In the News: August 31–September 6
Study Estimates Majority of Americans Will Spend a Night in a Nursing Home
A recent study published in PNAS estimates that “56% of persons aged 57–61 will stay at least one night in a nursing home during their lifetimes.” The authors note that their estimate “is substantially higher than previous estimates,” partly attributing this to “an increase in nursing home episodes of short duration.”
Today, many organizations are pursuing integration of post-acute care (PAC) services into their care continuum, with short-term goals of decreasing readmissions and minimizing the cost of an episode of care. Progressive organizations are rethinking their long-term PAC strategy and reimagining how they can use their PAC assets or partners to help patients avoid expensive hospitalizations. To learn more about how these organizations are identifying the right partners, read the Sg2 FAQ: Skilled Nursing Facility Partnerships.
Clinicians Are Not Familiar With MACRA Amid First Performance Period
A recent NueMD survey involving more than 1,000 health care professionals from both small and large practices found that 50% were not familiar with the Medicare Access and CHIP Reauthorization Act of 2015 (MACRA), and 62% did not know how it would impact their practice.
As we enter the final stretch of the first performance period for MACRA’s Quality Payment Program, Sg2 experts have found there continues to be strong clinician appetite for education. At a time of great uncertainty for many doctors, hosting an open, in-person education session may help position you as a trusted community partner. For more key steps organizations should be taking along the MACRA implementation path, read the Sg2 Expert Insight: Strategy Teams Need a Seat at the MACRA Table.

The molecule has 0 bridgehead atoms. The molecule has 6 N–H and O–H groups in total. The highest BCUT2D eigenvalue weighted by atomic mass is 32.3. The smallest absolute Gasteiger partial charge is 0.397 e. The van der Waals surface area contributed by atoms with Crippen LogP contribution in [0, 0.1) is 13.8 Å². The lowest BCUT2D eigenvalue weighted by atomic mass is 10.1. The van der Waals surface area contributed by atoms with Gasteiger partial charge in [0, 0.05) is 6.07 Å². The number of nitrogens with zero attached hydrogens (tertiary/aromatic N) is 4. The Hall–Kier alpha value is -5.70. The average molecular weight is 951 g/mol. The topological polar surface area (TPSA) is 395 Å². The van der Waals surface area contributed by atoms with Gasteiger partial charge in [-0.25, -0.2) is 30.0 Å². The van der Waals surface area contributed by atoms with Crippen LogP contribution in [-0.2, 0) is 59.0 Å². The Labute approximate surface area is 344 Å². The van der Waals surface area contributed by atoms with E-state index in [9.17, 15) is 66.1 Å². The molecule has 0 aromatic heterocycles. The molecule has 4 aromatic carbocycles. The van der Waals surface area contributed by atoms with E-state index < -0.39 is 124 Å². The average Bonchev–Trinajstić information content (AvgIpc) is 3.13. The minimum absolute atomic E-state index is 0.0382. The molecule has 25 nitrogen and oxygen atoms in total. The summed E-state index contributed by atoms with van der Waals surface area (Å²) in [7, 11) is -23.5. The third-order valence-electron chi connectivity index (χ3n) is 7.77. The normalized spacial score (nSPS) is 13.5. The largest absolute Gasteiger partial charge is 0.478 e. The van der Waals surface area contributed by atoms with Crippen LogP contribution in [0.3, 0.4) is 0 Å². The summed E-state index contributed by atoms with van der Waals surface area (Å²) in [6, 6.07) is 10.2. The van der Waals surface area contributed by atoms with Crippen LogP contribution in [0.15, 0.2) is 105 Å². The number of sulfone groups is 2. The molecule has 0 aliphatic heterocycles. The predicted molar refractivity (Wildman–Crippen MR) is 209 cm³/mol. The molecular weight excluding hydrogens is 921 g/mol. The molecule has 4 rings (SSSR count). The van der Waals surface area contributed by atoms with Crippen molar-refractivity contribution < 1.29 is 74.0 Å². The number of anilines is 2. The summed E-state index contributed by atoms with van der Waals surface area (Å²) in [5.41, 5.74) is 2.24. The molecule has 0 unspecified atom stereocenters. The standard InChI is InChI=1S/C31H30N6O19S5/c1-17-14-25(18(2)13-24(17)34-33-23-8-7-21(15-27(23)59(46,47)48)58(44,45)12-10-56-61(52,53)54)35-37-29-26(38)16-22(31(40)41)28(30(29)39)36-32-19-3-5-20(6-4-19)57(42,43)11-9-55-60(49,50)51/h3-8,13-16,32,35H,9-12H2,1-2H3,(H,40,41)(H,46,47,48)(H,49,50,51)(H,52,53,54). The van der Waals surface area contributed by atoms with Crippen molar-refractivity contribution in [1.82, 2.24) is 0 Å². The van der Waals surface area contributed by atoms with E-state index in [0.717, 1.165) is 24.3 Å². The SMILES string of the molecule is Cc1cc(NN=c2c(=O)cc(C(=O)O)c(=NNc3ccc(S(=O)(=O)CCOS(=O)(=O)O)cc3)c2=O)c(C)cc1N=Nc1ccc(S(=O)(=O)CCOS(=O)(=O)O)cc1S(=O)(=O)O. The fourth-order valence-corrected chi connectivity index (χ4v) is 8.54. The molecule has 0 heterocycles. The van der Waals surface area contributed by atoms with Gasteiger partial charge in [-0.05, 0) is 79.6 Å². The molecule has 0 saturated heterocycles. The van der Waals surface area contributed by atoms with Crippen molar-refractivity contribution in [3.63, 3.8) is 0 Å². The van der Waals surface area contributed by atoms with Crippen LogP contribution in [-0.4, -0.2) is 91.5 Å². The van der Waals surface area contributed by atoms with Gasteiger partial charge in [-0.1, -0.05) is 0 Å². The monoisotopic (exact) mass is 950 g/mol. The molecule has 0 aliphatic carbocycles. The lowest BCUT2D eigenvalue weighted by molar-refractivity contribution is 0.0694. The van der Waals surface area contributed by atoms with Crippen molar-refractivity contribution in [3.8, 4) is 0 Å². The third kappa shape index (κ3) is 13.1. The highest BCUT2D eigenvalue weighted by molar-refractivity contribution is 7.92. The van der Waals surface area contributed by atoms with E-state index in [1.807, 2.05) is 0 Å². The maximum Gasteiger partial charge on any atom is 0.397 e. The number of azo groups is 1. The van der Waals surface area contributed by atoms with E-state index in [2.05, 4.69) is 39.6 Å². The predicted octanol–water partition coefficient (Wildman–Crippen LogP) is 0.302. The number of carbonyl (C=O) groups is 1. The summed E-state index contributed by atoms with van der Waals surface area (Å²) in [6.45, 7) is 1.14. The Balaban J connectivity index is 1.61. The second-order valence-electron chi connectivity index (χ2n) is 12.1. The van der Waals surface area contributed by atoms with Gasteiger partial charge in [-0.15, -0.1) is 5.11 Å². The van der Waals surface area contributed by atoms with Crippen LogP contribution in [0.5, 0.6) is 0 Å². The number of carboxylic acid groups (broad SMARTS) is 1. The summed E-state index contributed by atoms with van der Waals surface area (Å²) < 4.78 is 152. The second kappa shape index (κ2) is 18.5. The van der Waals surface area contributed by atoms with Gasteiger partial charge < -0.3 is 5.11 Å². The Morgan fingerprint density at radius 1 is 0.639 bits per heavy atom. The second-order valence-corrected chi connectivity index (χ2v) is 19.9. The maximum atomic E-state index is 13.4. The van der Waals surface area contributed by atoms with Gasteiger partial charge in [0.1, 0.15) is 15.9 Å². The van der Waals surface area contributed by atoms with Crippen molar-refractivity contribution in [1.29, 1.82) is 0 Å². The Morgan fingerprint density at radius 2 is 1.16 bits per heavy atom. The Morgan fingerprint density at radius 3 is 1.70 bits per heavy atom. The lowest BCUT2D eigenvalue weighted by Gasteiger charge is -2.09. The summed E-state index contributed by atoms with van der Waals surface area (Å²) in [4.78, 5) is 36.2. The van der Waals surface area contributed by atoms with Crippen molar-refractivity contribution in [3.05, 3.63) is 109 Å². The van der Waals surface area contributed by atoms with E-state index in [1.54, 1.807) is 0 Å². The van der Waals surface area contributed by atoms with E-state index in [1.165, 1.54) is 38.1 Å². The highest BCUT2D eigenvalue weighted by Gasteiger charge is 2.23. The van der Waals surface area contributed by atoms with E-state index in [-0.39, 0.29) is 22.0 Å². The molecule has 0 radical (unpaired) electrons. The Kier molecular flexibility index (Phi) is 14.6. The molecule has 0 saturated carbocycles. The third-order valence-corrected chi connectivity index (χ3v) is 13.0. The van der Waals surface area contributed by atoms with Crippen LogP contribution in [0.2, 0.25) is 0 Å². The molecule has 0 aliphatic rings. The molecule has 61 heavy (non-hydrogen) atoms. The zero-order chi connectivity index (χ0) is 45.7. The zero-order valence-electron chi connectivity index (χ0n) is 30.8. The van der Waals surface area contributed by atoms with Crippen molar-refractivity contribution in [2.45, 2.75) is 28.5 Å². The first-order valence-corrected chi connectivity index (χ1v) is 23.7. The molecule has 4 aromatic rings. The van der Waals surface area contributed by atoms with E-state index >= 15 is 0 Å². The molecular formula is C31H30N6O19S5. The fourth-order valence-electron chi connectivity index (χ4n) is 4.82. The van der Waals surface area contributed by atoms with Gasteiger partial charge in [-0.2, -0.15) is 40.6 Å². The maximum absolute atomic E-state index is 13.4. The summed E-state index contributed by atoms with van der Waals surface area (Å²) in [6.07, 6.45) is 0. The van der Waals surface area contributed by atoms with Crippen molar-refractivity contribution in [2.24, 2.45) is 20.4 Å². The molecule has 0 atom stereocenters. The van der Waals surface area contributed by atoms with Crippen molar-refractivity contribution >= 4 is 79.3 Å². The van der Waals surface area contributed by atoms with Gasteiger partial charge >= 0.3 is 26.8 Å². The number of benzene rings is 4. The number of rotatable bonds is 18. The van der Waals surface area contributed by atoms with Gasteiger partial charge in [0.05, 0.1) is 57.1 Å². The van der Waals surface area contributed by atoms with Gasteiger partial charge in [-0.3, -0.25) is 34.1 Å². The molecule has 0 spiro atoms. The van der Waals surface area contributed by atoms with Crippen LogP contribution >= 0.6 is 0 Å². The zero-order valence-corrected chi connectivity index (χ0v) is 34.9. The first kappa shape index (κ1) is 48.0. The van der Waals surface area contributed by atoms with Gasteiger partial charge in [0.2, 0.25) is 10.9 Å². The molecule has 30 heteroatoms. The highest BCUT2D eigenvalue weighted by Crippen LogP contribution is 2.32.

Cleared-to-Return Athletes May Still Have Brain Abnormalities After Concussion
A new longitudinal study used MRIs to scan varsity athletes with a recent concussion at acute injury and after medical clearance. Abnormalities in brain structure and function found during acute injury persisted after the athletes were medically cleared to return to play. The study also found greater changes in brain function for athletes with a longer recovery time.
Concerns regarding the long-term effects of concussions have increased for health care providers and the public. Given that there are more than 7 million high school athletes, concussions are a significant health concern for adolescents. Sg2 believes that providers can incorporate concussion services as part of a larger sports medicine program. To learn more about concussion care in pediatric sports medicine, read the Sg2 FAQ: Considering Concussion Care in Pediatric Sports Medicine.